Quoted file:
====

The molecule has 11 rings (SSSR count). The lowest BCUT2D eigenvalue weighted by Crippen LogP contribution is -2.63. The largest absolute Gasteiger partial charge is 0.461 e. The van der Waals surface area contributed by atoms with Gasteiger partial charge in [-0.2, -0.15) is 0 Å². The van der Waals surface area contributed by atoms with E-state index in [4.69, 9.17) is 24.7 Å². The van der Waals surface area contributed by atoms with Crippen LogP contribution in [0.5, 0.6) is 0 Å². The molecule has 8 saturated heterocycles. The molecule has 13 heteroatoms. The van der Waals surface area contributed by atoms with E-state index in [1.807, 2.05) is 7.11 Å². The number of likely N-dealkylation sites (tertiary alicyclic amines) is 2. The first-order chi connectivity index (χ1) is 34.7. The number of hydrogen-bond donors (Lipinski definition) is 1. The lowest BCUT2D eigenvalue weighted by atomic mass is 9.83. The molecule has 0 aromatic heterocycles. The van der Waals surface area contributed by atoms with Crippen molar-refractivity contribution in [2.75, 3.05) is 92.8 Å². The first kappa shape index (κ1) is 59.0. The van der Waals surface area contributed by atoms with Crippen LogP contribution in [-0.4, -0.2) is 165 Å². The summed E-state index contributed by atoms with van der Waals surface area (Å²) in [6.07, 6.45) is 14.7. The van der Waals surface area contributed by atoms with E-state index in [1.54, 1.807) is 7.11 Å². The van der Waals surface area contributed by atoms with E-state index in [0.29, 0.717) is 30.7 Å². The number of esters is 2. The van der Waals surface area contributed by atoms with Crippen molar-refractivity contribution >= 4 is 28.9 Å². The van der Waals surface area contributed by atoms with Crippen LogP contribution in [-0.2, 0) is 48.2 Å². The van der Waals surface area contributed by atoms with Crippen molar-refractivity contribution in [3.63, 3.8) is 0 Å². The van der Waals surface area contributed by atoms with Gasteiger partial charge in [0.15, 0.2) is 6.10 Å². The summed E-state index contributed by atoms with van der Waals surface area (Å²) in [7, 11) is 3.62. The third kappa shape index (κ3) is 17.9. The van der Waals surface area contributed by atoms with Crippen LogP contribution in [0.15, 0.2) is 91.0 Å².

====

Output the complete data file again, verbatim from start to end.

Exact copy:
The molecule has 11 rings (SSSR count). The lowest BCUT2D eigenvalue weighted by Crippen LogP contribution is -2.63. The largest absolute Gasteiger partial charge is 0.461 e. The van der Waals surface area contributed by atoms with Gasteiger partial charge in [-0.2, -0.15) is 0 Å². The van der Waals surface area contributed by atoms with E-state index in [4.69, 9.17) is 24.7 Å². The van der Waals surface area contributed by atoms with Crippen LogP contribution in [0.5, 0.6) is 0 Å². The molecule has 8 saturated heterocycles. The molecule has 13 heteroatoms. The van der Waals surface area contributed by atoms with E-state index in [1.807, 2.05) is 7.11 Å². The number of likely N-dealkylation sites (tertiary alicyclic amines) is 2. The first-order chi connectivity index (χ1) is 34.7. The number of hydrogen-bond donors (Lipinski definition) is 1. The lowest BCUT2D eigenvalue weighted by atomic mass is 9.83. The molecule has 0 aromatic heterocycles. The van der Waals surface area contributed by atoms with Crippen molar-refractivity contribution in [2.75, 3.05) is 92.8 Å². The first kappa shape index (κ1) is 59.0. The van der Waals surface area contributed by atoms with Crippen LogP contribution in [-0.4, -0.2) is 165 Å². The summed E-state index contributed by atoms with van der Waals surface area (Å²) in [6.07, 6.45) is 14.7. The van der Waals surface area contributed by atoms with E-state index in [1.54, 1.807) is 7.11 Å². The van der Waals surface area contributed by atoms with E-state index in [0.29, 0.717) is 30.7 Å². The number of esters is 2. The van der Waals surface area contributed by atoms with Crippen molar-refractivity contribution >= 4 is 28.9 Å². The van der Waals surface area contributed by atoms with Crippen LogP contribution in [-0.2, 0) is 48.2 Å². The van der Waals surface area contributed by atoms with Crippen molar-refractivity contribution in [3.63, 3.8) is 0 Å². The van der Waals surface area contributed by atoms with Gasteiger partial charge in [0.15, 0.2) is 6.10 Å². The summed E-state index contributed by atoms with van der Waals surface area (Å²) in [7, 11) is 3.62. The third kappa shape index (κ3) is 17.9. The van der Waals surface area contributed by atoms with Crippen LogP contribution in [0.15, 0.2) is 91.0 Å².